In April, our two 8th grade MYP Humanities teachers approached us to collaborate on their upcoming summative. Students were able to pick a person, place or event, do research and then present their information to the class in a variety of ways. The teachers had already given students options for steps 1 to 3s. It took many meetings to come to a mutual understanding of what they wanted from us and how technology integration might look throughout the process. My biggest concern was that we keep the summative as inquiry based as possible (following what they had already created). I wasn’t a big fan of giving them a list of technology options with examples for each – I wanted students to be creative, not me. We ended up coming up with a variety of ways that students could use technology to create presentations from step 3. When I was contemplating the list, I made sure to start with the task (step 3) and then create a list of technology options.
Each tech coach took a couple class sections and attended three of their work sessions (after their research was complete). During the first session, we introduced a couple of the technology options.My goal was to focus on technology tools that they probably hadn’t seen or used before and talk about the task.
For the next 3 class periods, I circulated the room asking students how they had chosen to present (step 3) and giving advice/tech help where needed. Although there were still many students who simply used a PowerPoint or Keynote to give a lecture, there were a few who had some really great products. My favorite non-tech project was a medical time capsule. The student went all out and was completely committed to his project: he introduced it by saying he found this box while on vacation in Italy. It was quite creative!
Some of my favorite projects (using technology):
Overall, the project was further proof to me of how much work we “tech integrators” have to do to help people (students and teachers alike) understand the power of meaningful integration. I am not impressed by Keynotes with distracting transitions – what does this do to make a project BETTER, to increase learning? We need to get away from the flashy and encourage quality based in curriculum and pedogogy. It also struck me (again) that students have no concept for copyright. I used my COETAIL learning to talk to students about using images that they are allowed to use as I circulated the room. Next year I would suggest that a short lesson on copyright and creative commons is done before students start researching. Since the only criterion that was being assessed was D (Communicating) I would also suggest doing more with that – what makes good presentations, how can students best communicate their learning? Christina and I even thought the MYP Design Cycle might be able to be used 🙂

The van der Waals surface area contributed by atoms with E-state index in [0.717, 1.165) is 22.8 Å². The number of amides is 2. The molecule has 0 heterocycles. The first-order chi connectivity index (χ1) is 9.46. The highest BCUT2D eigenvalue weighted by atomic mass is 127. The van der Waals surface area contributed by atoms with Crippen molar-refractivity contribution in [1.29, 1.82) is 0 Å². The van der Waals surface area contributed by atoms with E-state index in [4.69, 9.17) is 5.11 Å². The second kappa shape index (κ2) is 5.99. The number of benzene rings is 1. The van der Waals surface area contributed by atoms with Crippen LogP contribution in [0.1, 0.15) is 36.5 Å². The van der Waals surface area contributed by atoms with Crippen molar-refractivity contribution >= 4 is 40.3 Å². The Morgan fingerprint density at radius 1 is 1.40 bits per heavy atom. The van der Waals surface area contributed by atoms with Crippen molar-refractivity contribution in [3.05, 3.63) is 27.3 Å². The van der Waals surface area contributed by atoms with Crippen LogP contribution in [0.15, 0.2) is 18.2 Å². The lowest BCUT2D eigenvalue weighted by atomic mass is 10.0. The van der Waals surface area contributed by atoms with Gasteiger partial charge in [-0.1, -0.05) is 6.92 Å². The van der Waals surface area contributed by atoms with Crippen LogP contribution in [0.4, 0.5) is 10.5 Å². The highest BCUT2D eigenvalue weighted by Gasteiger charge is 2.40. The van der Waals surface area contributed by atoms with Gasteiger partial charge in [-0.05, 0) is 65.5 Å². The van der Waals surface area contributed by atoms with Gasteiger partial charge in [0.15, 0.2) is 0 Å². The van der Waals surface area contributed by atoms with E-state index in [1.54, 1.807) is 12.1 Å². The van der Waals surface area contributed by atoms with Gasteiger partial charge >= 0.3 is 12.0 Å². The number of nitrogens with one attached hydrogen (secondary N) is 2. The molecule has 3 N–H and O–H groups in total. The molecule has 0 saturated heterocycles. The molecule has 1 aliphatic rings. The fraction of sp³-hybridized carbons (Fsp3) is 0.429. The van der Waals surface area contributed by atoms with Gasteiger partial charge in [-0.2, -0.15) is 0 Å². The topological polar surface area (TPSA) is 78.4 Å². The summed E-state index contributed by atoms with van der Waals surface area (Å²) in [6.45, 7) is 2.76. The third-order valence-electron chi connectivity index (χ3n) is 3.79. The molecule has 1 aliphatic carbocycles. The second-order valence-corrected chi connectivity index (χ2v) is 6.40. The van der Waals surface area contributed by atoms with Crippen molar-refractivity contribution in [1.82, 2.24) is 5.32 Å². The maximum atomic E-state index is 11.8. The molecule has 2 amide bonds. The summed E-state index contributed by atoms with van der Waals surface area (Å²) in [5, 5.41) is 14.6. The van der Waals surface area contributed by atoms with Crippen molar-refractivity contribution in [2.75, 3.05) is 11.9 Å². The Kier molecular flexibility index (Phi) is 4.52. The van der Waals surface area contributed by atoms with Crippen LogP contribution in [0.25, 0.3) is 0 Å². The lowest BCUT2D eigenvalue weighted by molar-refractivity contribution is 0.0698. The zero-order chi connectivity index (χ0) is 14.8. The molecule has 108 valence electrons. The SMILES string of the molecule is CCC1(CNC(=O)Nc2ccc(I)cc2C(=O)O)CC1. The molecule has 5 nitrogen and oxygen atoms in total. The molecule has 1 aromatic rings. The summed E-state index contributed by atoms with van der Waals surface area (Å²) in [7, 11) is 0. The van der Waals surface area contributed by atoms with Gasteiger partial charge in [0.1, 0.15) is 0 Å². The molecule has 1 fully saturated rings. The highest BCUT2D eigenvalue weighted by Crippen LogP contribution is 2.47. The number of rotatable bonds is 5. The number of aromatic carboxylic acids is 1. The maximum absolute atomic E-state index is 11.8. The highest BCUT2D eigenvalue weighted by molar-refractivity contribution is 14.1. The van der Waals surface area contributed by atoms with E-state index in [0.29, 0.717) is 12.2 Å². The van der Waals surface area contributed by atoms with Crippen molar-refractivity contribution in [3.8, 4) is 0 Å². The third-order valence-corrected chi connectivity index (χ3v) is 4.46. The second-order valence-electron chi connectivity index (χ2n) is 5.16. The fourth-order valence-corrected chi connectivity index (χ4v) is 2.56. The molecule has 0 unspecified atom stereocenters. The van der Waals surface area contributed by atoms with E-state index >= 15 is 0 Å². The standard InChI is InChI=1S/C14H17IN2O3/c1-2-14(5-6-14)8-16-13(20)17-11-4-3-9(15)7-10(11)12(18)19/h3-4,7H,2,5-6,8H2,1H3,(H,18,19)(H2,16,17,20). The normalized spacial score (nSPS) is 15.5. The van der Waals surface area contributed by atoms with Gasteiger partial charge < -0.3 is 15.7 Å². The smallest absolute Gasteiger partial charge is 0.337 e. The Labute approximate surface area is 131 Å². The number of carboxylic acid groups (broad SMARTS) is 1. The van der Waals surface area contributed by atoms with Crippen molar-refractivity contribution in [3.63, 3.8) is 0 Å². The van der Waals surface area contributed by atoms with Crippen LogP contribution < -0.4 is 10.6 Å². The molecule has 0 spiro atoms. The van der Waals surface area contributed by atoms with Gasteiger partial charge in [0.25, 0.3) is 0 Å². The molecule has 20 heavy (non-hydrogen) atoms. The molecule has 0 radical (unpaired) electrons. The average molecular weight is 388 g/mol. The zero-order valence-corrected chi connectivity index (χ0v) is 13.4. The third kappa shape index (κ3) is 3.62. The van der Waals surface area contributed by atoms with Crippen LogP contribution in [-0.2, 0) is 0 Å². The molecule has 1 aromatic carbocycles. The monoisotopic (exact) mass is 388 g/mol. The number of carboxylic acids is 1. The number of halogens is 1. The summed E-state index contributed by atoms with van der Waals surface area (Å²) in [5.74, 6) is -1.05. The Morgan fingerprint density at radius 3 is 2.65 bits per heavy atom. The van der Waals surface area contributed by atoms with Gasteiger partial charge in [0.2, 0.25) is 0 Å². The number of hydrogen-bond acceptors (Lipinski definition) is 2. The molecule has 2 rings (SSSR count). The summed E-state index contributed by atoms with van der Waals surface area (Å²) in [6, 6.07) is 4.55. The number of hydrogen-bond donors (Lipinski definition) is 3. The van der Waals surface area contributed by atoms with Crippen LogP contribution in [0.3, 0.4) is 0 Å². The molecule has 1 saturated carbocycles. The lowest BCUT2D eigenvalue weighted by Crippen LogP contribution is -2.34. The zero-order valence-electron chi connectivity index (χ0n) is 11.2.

This was a good learning experience for me and I look forward to seeing what happens with the project next year!
Even though we are a school of only ~2000 students, we still have three separate divisions. Our middle and high school are (literally) on top of each other but our elementary school is a separate building. Our middle school counselor has created a Buddy Program to help the grade 5 students transition from elementary to middle school. Each Grade 5 student is paired with a grade 6 “Buddy.” I think this is a great idea so when she approached me to help her brainstorm ways for the students to be in touch over the summer, I was all-in!
Our middle and high schools started using Edmodo this year. We have our own school domain and many teachers have been effectively using it to communicate with their students. Since the grade 5 students will need an Edmodo account for next year, we decided that it would be better to use a platform that they will need next year instead of having them sign up for something they will only use once. The counselor set up an Edmodo group and gave the group code to the grade 6 students (who immediately started posting, welcoming their buddies). Over the summer, she will monitor the group to make sure that students are being kind and respectful to each other.
Getting the grade 5 students signed up with a slightly bigger challenge. Edmodo does not allow you to batch sign-up students. We wanted students to have the responsibility and experience of signing themselves up. Not all students have a device at school. SO…I downloaded the free 30-day trial of Camtasia and did a little messing around. I had never made a screen-cast before but it only took me two tries to get what I wanted (although I went incognito the first time, I forgot to remove the bookmarks bar). Camtasia was super easy to use and I really liked exploring! I just wish it wasn’t quite so expensive. 😉
Note: I did not receive any compensation for this review. Just my honest opinion & experience.